In this biweekly column, Michael Koresky looks back through a century of cinema for traces of queerness, whether in plain sight or under the surface. Read the introductory essay.

Images from Water Lilies (Céline Sciamma, 2007)

Throughout Céline Sciamma’s meticulous Portrait of a Lady on Fire, we’re made fully conscious of three distinct yet interconnected points of view at once: those of the artist, the subject of the artist’s gaze (in classical—and in this case, outdated—parlance “the muse”), and our own, as the viewers of the finished artwork, which is, in this case, a film. Sciamma’s film feels at all times like a revelation not because there haven’t been movies to engage with these questions of perspective, but because when it comes to queer art, the conventions of looking—and the presumptions about who is looking—have rarely been questioned.

What’s specifically resounding in Portrait is the agency it gives the painter’s subject: Héloïse (Adèle Haenel), the woman whose visage is being committed to canvas. Héloïse’s refusal to sit for her wedding portrait before finding an erotic connection with a female painter, Marianne (Noémie Merlant), is powerful enough as a dramatic conceit. Yet Sciamma goes even further in ensuring that when she finally allows for the portrait to happen, its creation becomes a shared act—a rare work born of artistic equality. Héloïse—and Haenel—controls the artist’s, and our, gaze completely: the queer object of our attention is fully aware of her status in the frame.

The dynamic of a queer or queer-ish performer implicitly exerting power over the viewer has existed in cinema at least as early as a tuxedoed Marlene Dietrich strutted through the nightclub in Morocco and, before Portrait, as recently as Lee Kang-sheng has held the screen in any one of the films by his most ardent admirer, Tsai Ming-liang. And Sciamma, a lesbian filmmaker, has been asking these specific questions about the power of looking and being looked at since her very first film. Directed by Sciamma when she was just 27, the coming-of-age drama Water Lilies features a short but revealing scene in which a teenaged Haenel is having a locker-room conversation with another girl on her synchronized swimming team. This unnamed minor character (Alice de Lencquesaing) tells Haenel’s Floriane that she refuses to peel and eat bananas whole because of how boys lasciviously interpret the gesture, their puerile brains transforming it into an implicit sexual act. Floriane shrugs that she is well aware of this, before defiantly and sensually taking another bite of her banana. In this moment, both women are attempting to reject being controlled by men’s eyes, though only one believes she is accruing power by accepting their gaze. Floriane, who claims to be sexually experienced, will not be shamed into not eating the fruit, nor, it’s implied, will she deny that she enjoys being the subject of another’s stare, and that her knowledge of this gives her power over who’s looking.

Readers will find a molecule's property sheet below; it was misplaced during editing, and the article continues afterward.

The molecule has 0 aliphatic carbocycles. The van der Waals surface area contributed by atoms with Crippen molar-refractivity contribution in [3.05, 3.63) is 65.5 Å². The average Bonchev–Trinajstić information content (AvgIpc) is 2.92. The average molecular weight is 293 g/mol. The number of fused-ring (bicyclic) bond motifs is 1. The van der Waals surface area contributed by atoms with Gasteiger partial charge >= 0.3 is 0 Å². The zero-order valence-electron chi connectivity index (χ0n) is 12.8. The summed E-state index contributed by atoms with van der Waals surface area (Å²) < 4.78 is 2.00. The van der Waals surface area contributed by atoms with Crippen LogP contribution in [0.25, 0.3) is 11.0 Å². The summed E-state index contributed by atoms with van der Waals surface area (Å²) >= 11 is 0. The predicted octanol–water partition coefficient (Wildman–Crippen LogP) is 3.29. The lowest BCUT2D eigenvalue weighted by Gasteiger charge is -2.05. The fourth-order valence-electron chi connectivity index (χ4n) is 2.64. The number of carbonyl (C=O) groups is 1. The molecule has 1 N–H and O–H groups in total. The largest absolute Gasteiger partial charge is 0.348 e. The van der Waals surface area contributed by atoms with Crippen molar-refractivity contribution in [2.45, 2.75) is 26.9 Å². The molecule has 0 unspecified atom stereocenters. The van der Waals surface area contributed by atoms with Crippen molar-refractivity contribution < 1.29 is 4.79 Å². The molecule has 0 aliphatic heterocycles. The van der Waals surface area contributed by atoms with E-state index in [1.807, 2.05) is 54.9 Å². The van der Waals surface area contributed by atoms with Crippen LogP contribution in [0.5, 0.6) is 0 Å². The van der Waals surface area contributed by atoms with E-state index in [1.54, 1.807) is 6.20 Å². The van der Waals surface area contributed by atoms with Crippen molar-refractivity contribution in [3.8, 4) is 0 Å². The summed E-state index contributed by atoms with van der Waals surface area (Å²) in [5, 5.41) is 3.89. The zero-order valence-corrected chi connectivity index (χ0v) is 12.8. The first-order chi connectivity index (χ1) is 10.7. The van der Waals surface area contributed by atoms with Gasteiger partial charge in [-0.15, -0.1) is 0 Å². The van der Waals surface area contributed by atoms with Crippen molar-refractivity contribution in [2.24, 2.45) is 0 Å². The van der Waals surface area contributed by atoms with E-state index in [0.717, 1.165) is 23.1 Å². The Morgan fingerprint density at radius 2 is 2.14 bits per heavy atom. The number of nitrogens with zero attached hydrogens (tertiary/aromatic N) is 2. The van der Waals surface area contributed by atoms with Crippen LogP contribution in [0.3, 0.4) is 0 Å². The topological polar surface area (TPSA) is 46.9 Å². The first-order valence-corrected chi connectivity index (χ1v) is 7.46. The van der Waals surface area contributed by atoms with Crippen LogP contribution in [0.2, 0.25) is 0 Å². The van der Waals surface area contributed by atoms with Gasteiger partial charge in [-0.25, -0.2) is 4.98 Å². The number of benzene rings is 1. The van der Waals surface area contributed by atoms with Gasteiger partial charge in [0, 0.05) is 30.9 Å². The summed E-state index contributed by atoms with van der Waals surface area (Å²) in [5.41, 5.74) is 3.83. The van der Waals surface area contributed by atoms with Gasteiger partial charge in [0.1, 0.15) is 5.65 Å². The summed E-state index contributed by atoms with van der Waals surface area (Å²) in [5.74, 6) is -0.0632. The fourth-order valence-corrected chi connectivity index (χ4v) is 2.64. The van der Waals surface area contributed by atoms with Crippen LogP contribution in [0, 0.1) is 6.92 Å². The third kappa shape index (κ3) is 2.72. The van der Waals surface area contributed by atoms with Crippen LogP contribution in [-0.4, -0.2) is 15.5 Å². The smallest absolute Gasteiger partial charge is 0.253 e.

From this early starring role—her second film following her debut performance as a preadolescent in 2002’s Les Diables—Haenel is a fascinating, complexly self-aware camera subject, even in a film in which she plays a character constantly negotiating the pains and powers of being objectified. Water Lilies immediately subverts accepted notions of who is watching and who’s being watched—and who accepts or rejects that gaze. The central narrative is itself initiated by an act of watching. From the start, it is the perspective of high-schooler Marie (Pauline Acquart) with which we’re most fully aligned, even if, initially, she’s just part of the crowd, watching the synchronized pool performance that opens the film. From her quietly captivated reaction shots, we follow her eye-line directly to Floriane. With her nose clips and glued-on maniacal smile, this presentational version of Floriane looks nothing like the appealingly ambivalent Haenel we’ve become more accustomed to seeing on screen in such films as BPM (Beats Per Minute), The Unknown Girl, and Portrait—and it’s certainly different from the scowling face Haenel wears as she exits the locker room before plowing past Marie after the performance.

Nevertheless, Marie quickly grows infatuated with her classmate. The odd, constantly shifting power dynamic of their exchange is set in motion upon their first real interaction in a bathroom during a weekend party. Marie, looking introverted and rumpled in an androgynous polo shirt, tells Floriane, more traditionally feminine as she applies makeup in the mirror, that she looked beautiful in the pool, and even becomes bold enough to ask if she can come to swimming practice just so she can watch Floriane train. Floriane’s momentary instinct is to physically tease Marie—likely how she has been trained to interact with boys her own age—bringing her mouth mockingly close to the girl’s, yet stopping short of touching lips to ask her if her breath stinks before she leaves the room.